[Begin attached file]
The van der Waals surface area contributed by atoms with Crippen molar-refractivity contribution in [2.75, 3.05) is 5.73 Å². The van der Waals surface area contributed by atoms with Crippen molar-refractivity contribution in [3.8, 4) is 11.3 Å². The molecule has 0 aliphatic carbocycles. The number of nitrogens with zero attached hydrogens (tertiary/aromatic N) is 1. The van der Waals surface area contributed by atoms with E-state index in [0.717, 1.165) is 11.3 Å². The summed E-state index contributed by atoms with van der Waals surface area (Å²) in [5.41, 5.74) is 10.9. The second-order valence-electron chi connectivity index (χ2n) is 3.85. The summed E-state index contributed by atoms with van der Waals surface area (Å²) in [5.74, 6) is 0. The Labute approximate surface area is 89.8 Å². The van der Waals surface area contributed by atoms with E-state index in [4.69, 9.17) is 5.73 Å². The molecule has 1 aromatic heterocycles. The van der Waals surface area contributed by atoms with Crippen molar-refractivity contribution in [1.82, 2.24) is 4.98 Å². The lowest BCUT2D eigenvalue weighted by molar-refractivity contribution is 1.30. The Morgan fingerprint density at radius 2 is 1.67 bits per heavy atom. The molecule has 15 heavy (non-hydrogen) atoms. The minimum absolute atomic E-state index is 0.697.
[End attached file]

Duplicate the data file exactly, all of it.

The van der Waals surface area contributed by atoms with Crippen molar-refractivity contribution in [2.75, 3.05) is 5.73 Å². The van der Waals surface area contributed by atoms with Crippen molar-refractivity contribution in [3.8, 4) is 11.3 Å². The molecule has 0 aliphatic carbocycles. The number of nitrogens with zero attached hydrogens (tertiary/aromatic N) is 1. The van der Waals surface area contributed by atoms with E-state index in [0.717, 1.165) is 11.3 Å². The summed E-state index contributed by atoms with van der Waals surface area (Å²) in [5.41, 5.74) is 10.9. The second-order valence-electron chi connectivity index (χ2n) is 3.85. The summed E-state index contributed by atoms with van der Waals surface area (Å²) in [5.74, 6) is 0. The Labute approximate surface area is 89.8 Å². The van der Waals surface area contributed by atoms with E-state index in [4.69, 9.17) is 5.73 Å². The molecule has 1 aromatic heterocycles. The van der Waals surface area contributed by atoms with Crippen molar-refractivity contribution in [1.82, 2.24) is 4.98 Å². The lowest BCUT2D eigenvalue weighted by molar-refractivity contribution is 1.30. The Morgan fingerprint density at radius 2 is 1.67 bits per heavy atom. The molecule has 15 heavy (non-hydrogen) atoms. The minimum absolute atomic E-state index is 0.697.